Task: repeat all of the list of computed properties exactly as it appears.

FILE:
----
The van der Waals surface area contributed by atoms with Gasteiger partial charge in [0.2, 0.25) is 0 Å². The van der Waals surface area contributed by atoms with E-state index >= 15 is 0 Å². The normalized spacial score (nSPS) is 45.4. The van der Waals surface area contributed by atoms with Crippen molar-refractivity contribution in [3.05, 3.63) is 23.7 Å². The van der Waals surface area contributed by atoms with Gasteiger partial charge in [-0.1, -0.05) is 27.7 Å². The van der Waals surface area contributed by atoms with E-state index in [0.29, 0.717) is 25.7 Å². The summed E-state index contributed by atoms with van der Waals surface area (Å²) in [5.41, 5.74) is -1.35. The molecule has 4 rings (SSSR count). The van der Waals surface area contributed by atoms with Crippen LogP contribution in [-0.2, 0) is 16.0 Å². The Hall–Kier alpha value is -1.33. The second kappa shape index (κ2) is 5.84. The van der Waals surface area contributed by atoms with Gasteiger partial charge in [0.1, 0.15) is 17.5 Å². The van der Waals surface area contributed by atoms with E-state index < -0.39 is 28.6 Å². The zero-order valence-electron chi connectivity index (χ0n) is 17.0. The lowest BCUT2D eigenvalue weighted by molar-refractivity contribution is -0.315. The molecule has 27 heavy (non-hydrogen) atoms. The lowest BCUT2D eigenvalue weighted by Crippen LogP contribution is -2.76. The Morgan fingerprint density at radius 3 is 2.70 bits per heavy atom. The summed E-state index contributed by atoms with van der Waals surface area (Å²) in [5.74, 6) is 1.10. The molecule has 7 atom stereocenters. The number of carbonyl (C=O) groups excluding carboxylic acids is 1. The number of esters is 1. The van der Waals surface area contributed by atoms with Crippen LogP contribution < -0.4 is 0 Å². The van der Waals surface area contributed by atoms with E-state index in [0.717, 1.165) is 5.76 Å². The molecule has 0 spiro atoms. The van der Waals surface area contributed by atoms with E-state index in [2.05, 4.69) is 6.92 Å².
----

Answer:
The van der Waals surface area contributed by atoms with Gasteiger partial charge in [0.2, 0.25) is 0 Å². The van der Waals surface area contributed by atoms with E-state index >= 15 is 0 Å². The normalized spacial score (nSPS) is 45.4. The van der Waals surface area contributed by atoms with Crippen molar-refractivity contribution in [3.05, 3.63) is 23.7 Å². The van der Waals surface area contributed by atoms with Gasteiger partial charge in [-0.1, -0.05) is 27.7 Å². The van der Waals surface area contributed by atoms with E-state index in [0.29, 0.717) is 25.7 Å². The summed E-state index contributed by atoms with van der Waals surface area (Å²) in [5.41, 5.74) is -1.35. The molecule has 4 rings (SSSR count). The van der Waals surface area contributed by atoms with Crippen LogP contribution in [-0.2, 0) is 16.0 Å². The Hall–Kier alpha value is -1.33. The second kappa shape index (κ2) is 5.84. The van der Waals surface area contributed by atoms with Gasteiger partial charge in [0.1, 0.15) is 17.5 Å². The van der Waals surface area contributed by atoms with E-state index < -0.39 is 28.6 Å². The zero-order valence-electron chi connectivity index (χ0n) is 17.0. The lowest BCUT2D eigenvalue weighted by molar-refractivity contribution is -0.315. The molecule has 27 heavy (non-hydrogen) atoms. The lowest BCUT2D eigenvalue weighted by Crippen LogP contribution is -2.76. The Morgan fingerprint density at radius 3 is 2.70 bits per heavy atom. The summed E-state index contributed by atoms with van der Waals surface area (Å²) in [5.74, 6) is 1.10. The molecule has 7 atom stereocenters. The number of carbonyl (C=O) groups excluding carboxylic acids is 1. The number of esters is 1. The van der Waals surface area contributed by atoms with Crippen LogP contribution < -0.4 is 0 Å². The van der Waals surface area contributed by atoms with E-state index in [0.717, 1.165) is 5.76 Å². The molecule has 0 spiro atoms. The van der Waals surface area contributed by atoms with E-state index in [2.05, 4.69) is 6.92 Å².